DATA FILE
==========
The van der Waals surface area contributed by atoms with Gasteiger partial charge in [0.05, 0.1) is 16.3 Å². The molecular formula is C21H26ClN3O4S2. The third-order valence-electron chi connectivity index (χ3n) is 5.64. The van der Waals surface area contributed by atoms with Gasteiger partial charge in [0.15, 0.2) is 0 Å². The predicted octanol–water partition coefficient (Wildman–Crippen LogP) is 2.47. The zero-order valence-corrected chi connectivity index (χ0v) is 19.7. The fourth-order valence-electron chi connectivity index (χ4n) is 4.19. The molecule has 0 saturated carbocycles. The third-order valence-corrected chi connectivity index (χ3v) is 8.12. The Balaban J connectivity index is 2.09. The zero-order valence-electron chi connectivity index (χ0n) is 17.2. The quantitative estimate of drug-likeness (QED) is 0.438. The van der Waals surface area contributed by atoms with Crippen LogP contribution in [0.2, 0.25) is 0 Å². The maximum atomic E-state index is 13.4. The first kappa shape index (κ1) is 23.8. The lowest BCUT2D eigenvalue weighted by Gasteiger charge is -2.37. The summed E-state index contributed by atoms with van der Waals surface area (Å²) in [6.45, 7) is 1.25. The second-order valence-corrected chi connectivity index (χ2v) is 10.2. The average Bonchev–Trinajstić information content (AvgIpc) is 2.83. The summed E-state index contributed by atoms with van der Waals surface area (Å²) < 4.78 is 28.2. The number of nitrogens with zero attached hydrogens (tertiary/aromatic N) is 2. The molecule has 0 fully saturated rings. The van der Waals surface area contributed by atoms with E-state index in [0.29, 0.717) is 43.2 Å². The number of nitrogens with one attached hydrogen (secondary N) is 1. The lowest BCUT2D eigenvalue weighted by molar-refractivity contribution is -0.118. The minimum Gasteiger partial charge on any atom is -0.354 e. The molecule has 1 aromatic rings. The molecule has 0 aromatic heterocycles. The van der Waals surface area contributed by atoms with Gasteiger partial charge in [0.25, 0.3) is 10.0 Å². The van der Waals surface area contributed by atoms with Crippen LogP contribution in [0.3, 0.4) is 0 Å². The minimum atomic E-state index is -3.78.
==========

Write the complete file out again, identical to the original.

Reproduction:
The van der Waals surface area contributed by atoms with Gasteiger partial charge in [0.05, 0.1) is 16.3 Å². The molecular formula is C21H26ClN3O4S2. The third-order valence-electron chi connectivity index (χ3n) is 5.64. The van der Waals surface area contributed by atoms with Gasteiger partial charge in [0.15, 0.2) is 0 Å². The predicted octanol–water partition coefficient (Wildman–Crippen LogP) is 2.47. The zero-order valence-corrected chi connectivity index (χ0v) is 19.7. The fourth-order valence-electron chi connectivity index (χ4n) is 4.19. The molecule has 0 saturated carbocycles. The third-order valence-corrected chi connectivity index (χ3v) is 8.12. The Balaban J connectivity index is 2.09. The zero-order valence-electron chi connectivity index (χ0n) is 17.2. The quantitative estimate of drug-likeness (QED) is 0.438. The van der Waals surface area contributed by atoms with Crippen LogP contribution in [0.2, 0.25) is 0 Å². The maximum atomic E-state index is 13.4. The first kappa shape index (κ1) is 23.8. The lowest BCUT2D eigenvalue weighted by Gasteiger charge is -2.37. The summed E-state index contributed by atoms with van der Waals surface area (Å²) in [6.45, 7) is 1.25. The second-order valence-corrected chi connectivity index (χ2v) is 10.2. The average Bonchev–Trinajstić information content (AvgIpc) is 2.83. The summed E-state index contributed by atoms with van der Waals surface area (Å²) < 4.78 is 28.2. The number of nitrogens with zero attached hydrogens (tertiary/aromatic N) is 2. The molecule has 0 fully saturated rings. The van der Waals surface area contributed by atoms with E-state index in [0.29, 0.717) is 43.2 Å². The number of nitrogens with one attached hydrogen (secondary N) is 1. The lowest BCUT2D eigenvalue weighted by molar-refractivity contribution is -0.118. The minimum Gasteiger partial charge on any atom is -0.354 e. The molecule has 1 aromatic rings. The molecule has 0 aromatic heterocycles. The van der Waals surface area contributed by atoms with Gasteiger partial charge in [0.25, 0.3) is 10.0 Å². The van der Waals surface area contributed by atoms with Crippen LogP contribution in [0.3, 0.4) is 0 Å². The minimum atomic E-state index is -3.78.